Bone Cancer (cont.)
Jason C. Eck, DO, MS
Dr. Eck received a Bachelor of Science degree from the Catholic University of America in Biomedical Engineering, followed by a Master of Science degree in Biomedical Engineering from Marquette University. Following this he worked as a research engineer conducting spine biomechanics research. He then attended medical school at University of Health Sciences. He is board eligible in orthopaedic surgery.
William C. Shiel Jr., MD, FACP, FACR
Dr. Shiel received a Bachelor of Science degree with honors from the University of Notre Dame. There he was involved in research in radiation biology and received the Huisking Scholarship. After graduating from St. Louis University School of Medicine, he completed his Internal Medicine residency and Rheumatology fellowship at the University of California, Irvine. He is board-certified in Internal Medicine and Rheumatology.
Melissa Conrad Stöppler, MD
Melissa Conrad Stöppler, MD, is a U.S. board-certified Anatomic Pathologist with subspecialty training in the fields of Experimental and Molecular Pathology. Dr. Stöppler's educational background includes a BA with Highest Distinction from the University of Virginia and an MD from the University of North Carolina. She completed residency training in Anatomic Pathology at Georgetown University followed by subspecialty fellowship training in molecular diagnostics and experimental pathology.
In this Article
- Bone cancer facts
- What are bones for?
- What is cancer?
- What causes bone cancer?
- What are bone cancer symptoms and signs?
- How is bone cancer diagnosed?
- What is the treatment for bone cancer?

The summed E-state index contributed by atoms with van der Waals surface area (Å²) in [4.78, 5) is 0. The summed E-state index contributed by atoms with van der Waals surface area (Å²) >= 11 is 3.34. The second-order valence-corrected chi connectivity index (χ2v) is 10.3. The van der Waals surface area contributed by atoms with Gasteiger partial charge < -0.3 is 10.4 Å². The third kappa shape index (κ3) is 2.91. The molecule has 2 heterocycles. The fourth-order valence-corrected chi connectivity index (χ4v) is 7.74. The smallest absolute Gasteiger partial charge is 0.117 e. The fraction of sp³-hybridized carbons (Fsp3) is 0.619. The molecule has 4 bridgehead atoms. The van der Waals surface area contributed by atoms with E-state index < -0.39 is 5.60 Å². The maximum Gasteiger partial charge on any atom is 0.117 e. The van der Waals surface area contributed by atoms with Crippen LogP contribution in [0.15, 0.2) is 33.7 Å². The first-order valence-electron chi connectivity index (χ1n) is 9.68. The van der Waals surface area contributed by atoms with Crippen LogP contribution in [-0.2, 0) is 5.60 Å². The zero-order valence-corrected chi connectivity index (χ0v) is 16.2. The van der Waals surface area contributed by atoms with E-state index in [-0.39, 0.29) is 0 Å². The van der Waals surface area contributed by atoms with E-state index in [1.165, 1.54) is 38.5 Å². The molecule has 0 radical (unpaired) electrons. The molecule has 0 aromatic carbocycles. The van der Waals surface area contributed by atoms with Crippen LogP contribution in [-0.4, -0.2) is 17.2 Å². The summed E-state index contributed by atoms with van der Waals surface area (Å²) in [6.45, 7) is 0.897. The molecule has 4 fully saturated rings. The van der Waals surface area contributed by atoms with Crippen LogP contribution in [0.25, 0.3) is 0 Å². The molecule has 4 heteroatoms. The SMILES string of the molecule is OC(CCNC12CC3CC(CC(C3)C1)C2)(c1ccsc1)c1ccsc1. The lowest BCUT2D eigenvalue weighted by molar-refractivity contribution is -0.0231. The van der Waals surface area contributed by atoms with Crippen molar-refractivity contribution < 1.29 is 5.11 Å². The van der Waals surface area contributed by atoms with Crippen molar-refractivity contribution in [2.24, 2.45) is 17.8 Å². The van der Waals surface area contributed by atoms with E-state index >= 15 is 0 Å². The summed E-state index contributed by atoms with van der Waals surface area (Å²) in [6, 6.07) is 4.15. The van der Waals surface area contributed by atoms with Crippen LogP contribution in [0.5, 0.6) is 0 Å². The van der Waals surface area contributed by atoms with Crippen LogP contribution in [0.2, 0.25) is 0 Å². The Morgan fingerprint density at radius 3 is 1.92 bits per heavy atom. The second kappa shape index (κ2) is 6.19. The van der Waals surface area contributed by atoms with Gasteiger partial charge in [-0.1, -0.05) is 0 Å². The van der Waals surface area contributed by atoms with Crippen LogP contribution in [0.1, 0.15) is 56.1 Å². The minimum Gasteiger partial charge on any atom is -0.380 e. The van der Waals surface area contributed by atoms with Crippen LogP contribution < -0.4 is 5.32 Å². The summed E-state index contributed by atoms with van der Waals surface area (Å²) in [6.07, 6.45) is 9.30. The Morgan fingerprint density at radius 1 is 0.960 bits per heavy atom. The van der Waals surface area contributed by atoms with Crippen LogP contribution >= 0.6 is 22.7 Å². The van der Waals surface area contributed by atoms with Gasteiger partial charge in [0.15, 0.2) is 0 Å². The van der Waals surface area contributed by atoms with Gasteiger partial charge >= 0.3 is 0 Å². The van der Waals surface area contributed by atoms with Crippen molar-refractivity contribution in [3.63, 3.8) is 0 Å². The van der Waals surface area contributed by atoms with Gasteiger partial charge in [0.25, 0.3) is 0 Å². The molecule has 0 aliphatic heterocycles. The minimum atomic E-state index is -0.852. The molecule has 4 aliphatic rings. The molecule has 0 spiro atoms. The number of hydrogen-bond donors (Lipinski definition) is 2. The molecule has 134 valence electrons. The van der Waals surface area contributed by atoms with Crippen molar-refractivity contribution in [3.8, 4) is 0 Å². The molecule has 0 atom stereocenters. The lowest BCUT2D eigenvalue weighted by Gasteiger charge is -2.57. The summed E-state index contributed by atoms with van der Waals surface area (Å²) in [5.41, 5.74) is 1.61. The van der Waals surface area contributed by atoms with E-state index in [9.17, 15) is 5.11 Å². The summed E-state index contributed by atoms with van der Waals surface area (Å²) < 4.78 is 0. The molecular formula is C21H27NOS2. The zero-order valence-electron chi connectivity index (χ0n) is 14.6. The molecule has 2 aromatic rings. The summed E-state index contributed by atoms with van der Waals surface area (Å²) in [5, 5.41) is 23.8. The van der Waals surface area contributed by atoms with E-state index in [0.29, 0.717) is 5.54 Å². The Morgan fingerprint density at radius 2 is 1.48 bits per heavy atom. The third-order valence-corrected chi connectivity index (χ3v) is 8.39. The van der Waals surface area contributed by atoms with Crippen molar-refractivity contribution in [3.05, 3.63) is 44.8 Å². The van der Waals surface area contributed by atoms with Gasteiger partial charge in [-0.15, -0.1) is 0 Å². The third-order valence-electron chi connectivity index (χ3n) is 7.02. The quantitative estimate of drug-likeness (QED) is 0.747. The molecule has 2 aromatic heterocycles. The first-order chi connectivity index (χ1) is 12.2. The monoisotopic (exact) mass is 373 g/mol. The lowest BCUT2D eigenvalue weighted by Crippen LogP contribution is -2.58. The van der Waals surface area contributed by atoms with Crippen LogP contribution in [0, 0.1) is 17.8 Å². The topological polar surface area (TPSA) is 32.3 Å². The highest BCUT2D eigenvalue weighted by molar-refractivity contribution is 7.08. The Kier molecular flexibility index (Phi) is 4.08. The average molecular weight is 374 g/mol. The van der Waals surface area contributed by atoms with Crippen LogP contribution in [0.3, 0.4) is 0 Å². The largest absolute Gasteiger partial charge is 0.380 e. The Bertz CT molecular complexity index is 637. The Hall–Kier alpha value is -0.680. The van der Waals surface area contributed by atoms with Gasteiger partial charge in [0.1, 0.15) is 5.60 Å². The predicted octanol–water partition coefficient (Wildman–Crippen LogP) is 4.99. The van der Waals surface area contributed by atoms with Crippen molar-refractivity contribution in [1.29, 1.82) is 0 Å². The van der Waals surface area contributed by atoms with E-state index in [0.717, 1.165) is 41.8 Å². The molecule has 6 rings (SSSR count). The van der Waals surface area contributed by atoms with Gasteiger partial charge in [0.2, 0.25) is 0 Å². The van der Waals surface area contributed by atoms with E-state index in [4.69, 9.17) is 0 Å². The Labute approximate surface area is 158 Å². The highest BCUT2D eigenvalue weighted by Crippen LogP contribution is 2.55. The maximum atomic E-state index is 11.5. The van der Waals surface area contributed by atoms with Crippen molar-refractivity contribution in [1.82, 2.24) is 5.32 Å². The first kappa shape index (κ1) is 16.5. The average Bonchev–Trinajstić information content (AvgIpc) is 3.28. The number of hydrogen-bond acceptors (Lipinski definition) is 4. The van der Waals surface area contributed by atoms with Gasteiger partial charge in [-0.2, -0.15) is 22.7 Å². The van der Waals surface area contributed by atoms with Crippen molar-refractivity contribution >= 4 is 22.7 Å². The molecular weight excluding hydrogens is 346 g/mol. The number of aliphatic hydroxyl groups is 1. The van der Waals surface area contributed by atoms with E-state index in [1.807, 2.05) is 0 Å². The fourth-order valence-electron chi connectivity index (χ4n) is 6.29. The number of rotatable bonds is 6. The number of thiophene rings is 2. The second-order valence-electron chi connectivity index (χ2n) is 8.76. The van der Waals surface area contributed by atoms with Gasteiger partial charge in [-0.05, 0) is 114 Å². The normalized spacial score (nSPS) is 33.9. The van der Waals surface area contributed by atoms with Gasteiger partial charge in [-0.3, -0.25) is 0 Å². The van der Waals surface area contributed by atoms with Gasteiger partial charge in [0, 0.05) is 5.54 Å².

- What are the side effects of treatment for bone cancer?
- What does the future hold for patients with bone cancer?
- Can bone cancer be prevented?
- Find a local Oncologist in your town
What is the treatment for bone cancer?
There are many different methods available for your doctor to treat bone cancer. The best treatment is based on the type of bone cancer, the location of the cancer, how aggressive the cancer is, and whether or not the cancer has invaded surrounding or distant tissues (metastasized). There are three main types of treatment for bone cancer: surgery, chemotherapy, and radiation therapy. These can be used either individually or combined with each other.
Surgery is often used to treat bone cancer. The goal of surgery is usually to remove the entire tumor and a surrounding area of normal bone. After the tumor has been removed, a pathologist examines it to determine if there is normal bone completely surrounding the tumor. If a portion of the cancer is left behind, it can continue to grow and spread, requiring further treatment. If the tumor specimen has normal cells completely surrounding it, there is a much better chance that the entire tumor has been removed and less chance for recurrence. Historically, amputations were frequently used to remove bone cancer. Newer techniques have decreased the need for amputation. In many cases, the tumor can be removed with a rim of normal bone without the need for an amputation. Depending on the amount of bone removed, the surgeon will replace something in its location. For smaller areas, this may be either bone cement or a bone graft from another place in your body or from the bone bank. For larger areas, the surgeon may place larger grafts from the bone bank or metal implants. Some of these metal implants have the ability to lengthen when used in growing children.
You may be referred to a medical oncologist for chemotherapy. This is the use of various medications used to try to stop the growth of the cancer cells. Chemotherapy can be used prior to surgery to try to shrink the bone tumor to make surgery easier. It can also be used after surgery to try to kill any remaining cancer cells left following surgery.
You could also be referred to a radiation oncologist for radiation therapy. The radiation therapy uses high-energy X-ray aimed at the site of the cancer to try to kill the cancer cells. This treatment is given in small doses daily over a period of days to months. As with chemotherapy, radiation therapy can be used either before or after a potential surgery, depending on the specific type of cancer.
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